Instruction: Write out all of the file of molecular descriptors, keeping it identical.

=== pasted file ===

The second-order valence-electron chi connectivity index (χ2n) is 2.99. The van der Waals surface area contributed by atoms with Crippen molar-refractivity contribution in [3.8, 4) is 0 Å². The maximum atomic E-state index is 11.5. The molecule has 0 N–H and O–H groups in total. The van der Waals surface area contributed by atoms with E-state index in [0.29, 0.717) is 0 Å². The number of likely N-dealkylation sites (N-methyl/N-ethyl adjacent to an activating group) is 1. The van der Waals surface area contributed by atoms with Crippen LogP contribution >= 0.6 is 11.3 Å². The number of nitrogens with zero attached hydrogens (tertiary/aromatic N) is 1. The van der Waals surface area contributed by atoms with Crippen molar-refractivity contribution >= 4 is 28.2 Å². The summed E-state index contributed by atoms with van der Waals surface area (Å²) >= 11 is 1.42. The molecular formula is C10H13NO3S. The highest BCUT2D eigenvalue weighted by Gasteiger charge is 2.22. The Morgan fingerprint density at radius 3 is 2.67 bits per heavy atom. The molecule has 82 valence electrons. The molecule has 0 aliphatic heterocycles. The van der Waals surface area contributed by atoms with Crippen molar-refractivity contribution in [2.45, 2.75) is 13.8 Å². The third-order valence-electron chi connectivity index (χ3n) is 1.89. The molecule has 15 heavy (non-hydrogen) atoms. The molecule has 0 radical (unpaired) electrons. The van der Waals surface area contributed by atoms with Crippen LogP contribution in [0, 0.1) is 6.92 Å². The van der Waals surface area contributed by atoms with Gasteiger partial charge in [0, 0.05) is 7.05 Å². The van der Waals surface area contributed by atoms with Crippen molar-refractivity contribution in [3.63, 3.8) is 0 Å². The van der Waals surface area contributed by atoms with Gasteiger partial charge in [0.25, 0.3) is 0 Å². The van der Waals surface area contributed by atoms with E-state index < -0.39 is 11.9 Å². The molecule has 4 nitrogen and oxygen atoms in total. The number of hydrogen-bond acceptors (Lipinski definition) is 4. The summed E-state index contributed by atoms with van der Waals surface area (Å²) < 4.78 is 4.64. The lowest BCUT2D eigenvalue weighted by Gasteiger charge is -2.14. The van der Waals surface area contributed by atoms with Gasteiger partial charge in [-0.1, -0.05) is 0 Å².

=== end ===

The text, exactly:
The second-order valence-electron chi connectivity index (χ2n) is 2.99. The van der Waals surface area contributed by atoms with Crippen molar-refractivity contribution in [3.8, 4) is 0 Å². The maximum atomic E-state index is 11.5. The molecule has 0 N–H and O–H groups in total. The van der Waals surface area contributed by atoms with E-state index in [0.29, 0.717) is 0 Å². The number of likely N-dealkylation sites (N-methyl/N-ethyl adjacent to an activating group) is 1. The van der Waals surface area contributed by atoms with Crippen LogP contribution >= 0.6 is 11.3 Å². The number of nitrogens with zero attached hydrogens (tertiary/aromatic N) is 1. The van der Waals surface area contributed by atoms with Crippen molar-refractivity contribution >= 4 is 28.2 Å². The summed E-state index contributed by atoms with van der Waals surface area (Å²) >= 11 is 1.42. The molecular formula is C10H13NO3S. The highest BCUT2D eigenvalue weighted by Gasteiger charge is 2.22. The Morgan fingerprint density at radius 3 is 2.67 bits per heavy atom. The molecule has 82 valence electrons. The molecule has 0 aliphatic heterocycles. The van der Waals surface area contributed by atoms with Crippen molar-refractivity contribution in [2.45, 2.75) is 13.8 Å². The third-order valence-electron chi connectivity index (χ3n) is 1.89. The molecule has 15 heavy (non-hydrogen) atoms. The molecule has 0 radical (unpaired) electrons. The van der Waals surface area contributed by atoms with Crippen LogP contribution in [0, 0.1) is 6.92 Å². The van der Waals surface area contributed by atoms with Gasteiger partial charge in [0, 0.05) is 7.05 Å². The van der Waals surface area contributed by atoms with Crippen molar-refractivity contribution in [3.63, 3.8) is 0 Å². The van der Waals surface area contributed by atoms with Gasteiger partial charge in [0.25, 0.3) is 0 Å². The van der Waals surface area contributed by atoms with E-state index < -0.39 is 11.9 Å². The molecule has 4 nitrogen and oxygen atoms in total. The number of hydrogen-bond acceptors (Lipinski definition) is 4. The summed E-state index contributed by atoms with van der Waals surface area (Å²) < 4.78 is 4.64. The lowest BCUT2D eigenvalue weighted by Gasteiger charge is -2.14. The van der Waals surface area contributed by atoms with Gasteiger partial charge in [-0.1, -0.05) is 0 Å².